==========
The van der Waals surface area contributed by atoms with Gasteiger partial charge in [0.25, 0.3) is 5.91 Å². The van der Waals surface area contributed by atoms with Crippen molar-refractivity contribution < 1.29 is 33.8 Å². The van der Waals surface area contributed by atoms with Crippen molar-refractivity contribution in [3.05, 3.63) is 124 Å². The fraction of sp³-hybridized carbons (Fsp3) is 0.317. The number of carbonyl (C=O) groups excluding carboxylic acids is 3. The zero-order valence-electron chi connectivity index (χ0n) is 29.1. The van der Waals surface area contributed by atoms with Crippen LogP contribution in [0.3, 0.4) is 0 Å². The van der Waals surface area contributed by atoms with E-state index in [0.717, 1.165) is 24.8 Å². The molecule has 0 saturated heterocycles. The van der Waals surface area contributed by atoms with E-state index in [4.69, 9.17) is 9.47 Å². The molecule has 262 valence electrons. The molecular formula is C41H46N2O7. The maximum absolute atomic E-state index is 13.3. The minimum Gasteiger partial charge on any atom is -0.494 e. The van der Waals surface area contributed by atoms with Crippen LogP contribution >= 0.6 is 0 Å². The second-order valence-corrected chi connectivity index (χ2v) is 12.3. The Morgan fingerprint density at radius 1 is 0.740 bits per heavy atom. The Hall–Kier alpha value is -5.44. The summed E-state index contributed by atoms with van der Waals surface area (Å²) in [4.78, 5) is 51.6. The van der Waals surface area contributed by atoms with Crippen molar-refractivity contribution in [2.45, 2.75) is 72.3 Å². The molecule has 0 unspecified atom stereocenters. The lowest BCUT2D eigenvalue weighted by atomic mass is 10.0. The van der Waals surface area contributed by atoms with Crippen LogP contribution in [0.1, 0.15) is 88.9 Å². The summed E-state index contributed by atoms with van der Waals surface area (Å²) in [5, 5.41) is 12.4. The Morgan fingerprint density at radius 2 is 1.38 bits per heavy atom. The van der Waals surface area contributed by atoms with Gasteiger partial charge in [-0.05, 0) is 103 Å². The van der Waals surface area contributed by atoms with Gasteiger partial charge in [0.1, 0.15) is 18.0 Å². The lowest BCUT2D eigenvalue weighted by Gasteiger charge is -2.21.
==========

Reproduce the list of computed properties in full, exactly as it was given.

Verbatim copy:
The van der Waals surface area contributed by atoms with Gasteiger partial charge in [0.25, 0.3) is 5.91 Å². The van der Waals surface area contributed by atoms with Crippen molar-refractivity contribution < 1.29 is 33.8 Å². The van der Waals surface area contributed by atoms with Crippen molar-refractivity contribution in [3.05, 3.63) is 124 Å². The fraction of sp³-hybridized carbons (Fsp3) is 0.317. The number of carbonyl (C=O) groups excluding carboxylic acids is 3. The zero-order valence-electron chi connectivity index (χ0n) is 29.1. The van der Waals surface area contributed by atoms with Crippen LogP contribution in [0.3, 0.4) is 0 Å². The van der Waals surface area contributed by atoms with E-state index in [0.717, 1.165) is 24.8 Å². The molecule has 0 saturated heterocycles. The van der Waals surface area contributed by atoms with E-state index in [4.69, 9.17) is 9.47 Å². The molecule has 262 valence electrons. The molecular formula is C41H46N2O7. The maximum absolute atomic E-state index is 13.3. The minimum Gasteiger partial charge on any atom is -0.494 e. The van der Waals surface area contributed by atoms with Crippen LogP contribution >= 0.6 is 0 Å². The second-order valence-corrected chi connectivity index (χ2v) is 12.3. The Morgan fingerprint density at radius 1 is 0.740 bits per heavy atom. The Hall–Kier alpha value is -5.44. The summed E-state index contributed by atoms with van der Waals surface area (Å²) in [4.78, 5) is 51.6. The van der Waals surface area contributed by atoms with Crippen molar-refractivity contribution in [2.45, 2.75) is 72.3 Å². The molecule has 0 unspecified atom stereocenters. The lowest BCUT2D eigenvalue weighted by atomic mass is 10.0. The van der Waals surface area contributed by atoms with Crippen LogP contribution in [0.1, 0.15) is 88.9 Å². The summed E-state index contributed by atoms with van der Waals surface area (Å²) in [5, 5.41) is 12.4. The Morgan fingerprint density at radius 2 is 1.38 bits per heavy atom. The van der Waals surface area contributed by atoms with Gasteiger partial charge in [-0.05, 0) is 103 Å². The van der Waals surface area contributed by atoms with Gasteiger partial charge in [0.1, 0.15) is 18.0 Å². The lowest BCUT2D eigenvalue weighted by Gasteiger charge is -2.21.